Our Social Justice team introduced our Grade 2 students to Amanda Gorman this past week as a ‘Tzedakah Hero,’ a person in their own way working to piece back together broken parts of the world. Each week the Social Justice Team highlights an “ordinary” individual and the “extra-ordinary” work that they are doing to respond to some specific problem/challenge in our world. Students learn that a Tzedakah Hero is someone who notices a problem or challenge and then steps up and says “I think I can do something to help make it better.”
To create the lesson, Social Justice Director Stephanie Rotsky and Social Justice Assistant Sherman Goldblum met with a former Rashi teacher to brainstorm ideas. They wanted to help students understand how Amanda Gorman puts the world back together, and what her process for doing so was.
“We teach Tzedakah Heroes as real people who faced challenges and grew from them, like Ms. Gorman and her auditory processing disorder,” shared Social Justice Assistant Sherman Goldblum.
There are many different ways to make change in the world, and the Tzedakah Heroes curriculum has taught about people that paint to make change, build wells, do clothing drives, and many more.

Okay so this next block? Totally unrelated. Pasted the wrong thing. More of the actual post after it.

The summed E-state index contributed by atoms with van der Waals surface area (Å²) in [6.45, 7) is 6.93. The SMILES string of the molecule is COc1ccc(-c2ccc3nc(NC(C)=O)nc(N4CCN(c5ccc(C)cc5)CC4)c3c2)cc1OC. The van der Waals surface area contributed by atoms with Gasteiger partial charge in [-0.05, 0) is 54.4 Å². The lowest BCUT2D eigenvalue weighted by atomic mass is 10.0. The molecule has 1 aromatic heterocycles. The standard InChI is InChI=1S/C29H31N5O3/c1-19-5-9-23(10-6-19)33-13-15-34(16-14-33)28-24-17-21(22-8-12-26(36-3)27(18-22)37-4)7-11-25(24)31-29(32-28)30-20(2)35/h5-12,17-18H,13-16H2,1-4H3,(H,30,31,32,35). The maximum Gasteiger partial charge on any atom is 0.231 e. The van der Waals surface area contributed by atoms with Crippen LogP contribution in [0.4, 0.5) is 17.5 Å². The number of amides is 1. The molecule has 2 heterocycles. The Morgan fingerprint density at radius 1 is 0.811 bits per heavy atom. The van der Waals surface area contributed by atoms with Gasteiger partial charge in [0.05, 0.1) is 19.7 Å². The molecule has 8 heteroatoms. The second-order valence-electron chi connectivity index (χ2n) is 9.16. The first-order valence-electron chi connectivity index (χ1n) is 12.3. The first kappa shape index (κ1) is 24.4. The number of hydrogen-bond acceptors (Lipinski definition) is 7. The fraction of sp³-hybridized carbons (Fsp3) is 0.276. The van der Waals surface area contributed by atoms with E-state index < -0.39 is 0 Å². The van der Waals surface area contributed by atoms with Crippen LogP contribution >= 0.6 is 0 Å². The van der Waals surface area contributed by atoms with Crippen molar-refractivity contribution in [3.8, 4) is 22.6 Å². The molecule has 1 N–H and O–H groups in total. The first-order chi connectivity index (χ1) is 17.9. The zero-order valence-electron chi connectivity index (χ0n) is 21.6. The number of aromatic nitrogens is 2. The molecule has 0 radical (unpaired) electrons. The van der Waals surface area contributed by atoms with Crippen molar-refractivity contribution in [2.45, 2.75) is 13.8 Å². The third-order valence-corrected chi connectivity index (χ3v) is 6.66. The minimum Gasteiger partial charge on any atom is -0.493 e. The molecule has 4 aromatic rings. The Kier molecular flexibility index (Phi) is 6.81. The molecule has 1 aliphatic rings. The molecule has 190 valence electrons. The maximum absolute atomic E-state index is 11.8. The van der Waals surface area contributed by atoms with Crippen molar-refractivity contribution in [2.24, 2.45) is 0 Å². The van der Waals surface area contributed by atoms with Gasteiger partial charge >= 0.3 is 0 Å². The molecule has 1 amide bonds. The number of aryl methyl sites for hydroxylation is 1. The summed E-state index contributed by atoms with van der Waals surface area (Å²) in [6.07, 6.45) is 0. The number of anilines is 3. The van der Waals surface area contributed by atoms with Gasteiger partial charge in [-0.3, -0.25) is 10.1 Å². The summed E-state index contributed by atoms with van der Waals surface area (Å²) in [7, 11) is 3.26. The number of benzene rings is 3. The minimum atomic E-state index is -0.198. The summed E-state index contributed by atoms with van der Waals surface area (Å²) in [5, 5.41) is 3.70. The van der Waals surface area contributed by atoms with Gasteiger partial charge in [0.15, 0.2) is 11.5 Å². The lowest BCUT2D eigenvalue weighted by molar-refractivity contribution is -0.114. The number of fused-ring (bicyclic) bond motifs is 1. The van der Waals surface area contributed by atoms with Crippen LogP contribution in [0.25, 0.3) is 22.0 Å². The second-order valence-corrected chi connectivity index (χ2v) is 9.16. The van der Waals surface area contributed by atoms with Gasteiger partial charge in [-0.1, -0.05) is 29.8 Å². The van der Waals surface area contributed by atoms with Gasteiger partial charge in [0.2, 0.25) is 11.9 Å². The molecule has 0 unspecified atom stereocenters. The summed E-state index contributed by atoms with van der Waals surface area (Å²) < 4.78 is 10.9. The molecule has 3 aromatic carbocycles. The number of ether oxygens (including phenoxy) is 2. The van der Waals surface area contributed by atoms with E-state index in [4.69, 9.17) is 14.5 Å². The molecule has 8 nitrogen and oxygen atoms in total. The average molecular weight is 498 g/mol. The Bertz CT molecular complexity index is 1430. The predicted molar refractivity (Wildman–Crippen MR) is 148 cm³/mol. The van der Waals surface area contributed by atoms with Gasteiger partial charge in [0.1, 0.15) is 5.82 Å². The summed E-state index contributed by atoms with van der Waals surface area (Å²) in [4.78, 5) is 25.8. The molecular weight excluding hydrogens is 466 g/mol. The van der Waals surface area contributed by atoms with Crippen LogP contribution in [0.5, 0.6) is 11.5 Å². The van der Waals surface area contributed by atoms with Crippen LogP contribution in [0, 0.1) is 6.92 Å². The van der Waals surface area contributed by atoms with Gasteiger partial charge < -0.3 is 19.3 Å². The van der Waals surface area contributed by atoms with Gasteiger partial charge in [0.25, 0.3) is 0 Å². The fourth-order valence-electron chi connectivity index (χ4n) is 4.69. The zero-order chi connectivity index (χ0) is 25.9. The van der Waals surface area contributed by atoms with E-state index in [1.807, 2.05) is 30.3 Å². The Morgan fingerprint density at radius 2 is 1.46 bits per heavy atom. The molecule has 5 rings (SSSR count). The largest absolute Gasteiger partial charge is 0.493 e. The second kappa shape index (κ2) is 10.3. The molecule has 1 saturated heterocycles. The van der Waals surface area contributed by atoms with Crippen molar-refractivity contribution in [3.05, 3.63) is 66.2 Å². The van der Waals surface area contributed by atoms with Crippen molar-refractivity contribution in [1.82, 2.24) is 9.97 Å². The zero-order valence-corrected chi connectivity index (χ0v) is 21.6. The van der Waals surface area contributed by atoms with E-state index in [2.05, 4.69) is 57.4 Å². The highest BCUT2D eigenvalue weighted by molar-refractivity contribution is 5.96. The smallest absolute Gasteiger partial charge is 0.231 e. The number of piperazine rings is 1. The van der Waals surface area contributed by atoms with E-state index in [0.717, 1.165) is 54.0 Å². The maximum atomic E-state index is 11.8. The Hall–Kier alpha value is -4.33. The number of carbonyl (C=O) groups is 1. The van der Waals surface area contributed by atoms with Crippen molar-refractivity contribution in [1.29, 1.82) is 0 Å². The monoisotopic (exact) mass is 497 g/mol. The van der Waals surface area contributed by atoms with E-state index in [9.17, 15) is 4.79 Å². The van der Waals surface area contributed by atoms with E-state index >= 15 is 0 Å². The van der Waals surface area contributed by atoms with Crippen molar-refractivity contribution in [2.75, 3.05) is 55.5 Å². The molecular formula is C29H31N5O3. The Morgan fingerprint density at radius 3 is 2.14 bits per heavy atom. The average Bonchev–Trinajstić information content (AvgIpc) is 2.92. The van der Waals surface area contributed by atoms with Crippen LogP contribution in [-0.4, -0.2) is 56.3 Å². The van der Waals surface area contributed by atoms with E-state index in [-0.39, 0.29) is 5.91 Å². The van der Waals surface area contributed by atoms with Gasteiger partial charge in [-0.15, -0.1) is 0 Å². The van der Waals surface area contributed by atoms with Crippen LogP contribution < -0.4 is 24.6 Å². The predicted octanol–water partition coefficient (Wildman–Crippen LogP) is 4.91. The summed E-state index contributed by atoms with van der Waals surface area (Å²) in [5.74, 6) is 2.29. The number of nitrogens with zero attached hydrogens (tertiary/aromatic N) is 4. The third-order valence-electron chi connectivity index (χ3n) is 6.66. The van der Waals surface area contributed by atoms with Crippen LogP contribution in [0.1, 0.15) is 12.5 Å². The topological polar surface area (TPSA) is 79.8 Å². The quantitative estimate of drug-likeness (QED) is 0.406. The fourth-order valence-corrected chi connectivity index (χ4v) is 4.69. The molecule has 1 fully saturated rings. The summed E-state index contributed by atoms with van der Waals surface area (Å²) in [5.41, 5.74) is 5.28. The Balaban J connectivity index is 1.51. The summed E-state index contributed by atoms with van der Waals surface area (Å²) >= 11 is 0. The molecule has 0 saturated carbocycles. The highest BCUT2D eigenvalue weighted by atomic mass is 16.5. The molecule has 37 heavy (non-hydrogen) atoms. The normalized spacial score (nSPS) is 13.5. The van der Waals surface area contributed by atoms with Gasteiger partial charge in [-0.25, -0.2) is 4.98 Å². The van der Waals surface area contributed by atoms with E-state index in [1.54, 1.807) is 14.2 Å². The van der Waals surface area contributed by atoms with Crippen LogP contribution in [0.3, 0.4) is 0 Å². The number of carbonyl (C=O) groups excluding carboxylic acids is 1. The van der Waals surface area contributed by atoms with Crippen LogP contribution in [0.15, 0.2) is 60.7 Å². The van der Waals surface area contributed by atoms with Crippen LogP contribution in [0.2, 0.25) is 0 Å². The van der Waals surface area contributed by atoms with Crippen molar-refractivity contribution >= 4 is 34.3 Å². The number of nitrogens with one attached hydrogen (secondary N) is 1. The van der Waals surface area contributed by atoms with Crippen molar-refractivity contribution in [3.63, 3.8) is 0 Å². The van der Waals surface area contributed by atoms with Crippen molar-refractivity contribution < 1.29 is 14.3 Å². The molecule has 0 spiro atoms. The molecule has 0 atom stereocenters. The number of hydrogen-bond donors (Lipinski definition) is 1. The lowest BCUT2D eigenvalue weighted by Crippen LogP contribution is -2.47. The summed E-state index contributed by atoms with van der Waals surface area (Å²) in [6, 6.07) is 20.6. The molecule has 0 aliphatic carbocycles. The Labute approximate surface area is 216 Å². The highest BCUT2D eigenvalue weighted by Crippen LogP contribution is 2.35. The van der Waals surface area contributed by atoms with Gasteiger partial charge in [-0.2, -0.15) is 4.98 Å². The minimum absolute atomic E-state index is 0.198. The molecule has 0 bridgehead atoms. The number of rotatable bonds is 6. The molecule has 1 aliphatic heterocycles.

Students read a segment of Gorman’s ‘The Hill We Climb’ poem from the Biden Presidential Inauguration. Students then wrote their own poetry about what they would rise from and rise to, inspired by Ms. Gorman.
The lesson aimed to empower students to use their own voices and see how history can be happening right in front of them, especially Black history, with the historic inauguration of the first female and first Black Vice President Kamala Harris, and for Black History Month.
The students connected to Amanda Gorman’s mantra she says before performing: “I’m the daughter of Black writers who are descended from Freedom Fighters who broke their chains and changed the world. They call me.”
Students used the “I Will Rise” format from her poem to write their own poetry. They wrote what they would rise from, things that challenge them; and what they would rise to, where they want to go or how they want to help the world.
Then students created a collage using the words of the poem and the faces of President Biden and Vice-President Harris. Each student chose a different way to use the words, whether reorganizing the words into new poetry, making a compass out of words that mention the cardinal directions, or putting words that refer to each person next to their image.
The team shared, “Each week we are excited to introduce these heroes to not only expose Grade 2 to the rich and varied tikkun olam (repairing the world) and tzedek (justice) work these heroes have taken on, but also to get them to begin to envision how THEY can be Tzedakah Heroes and help repair the broken parts of our world. By using a consistent format, and highlighting so many different examples, our hope is that students will glean that no matter your age or background, each of us has the power to change the world for the better.”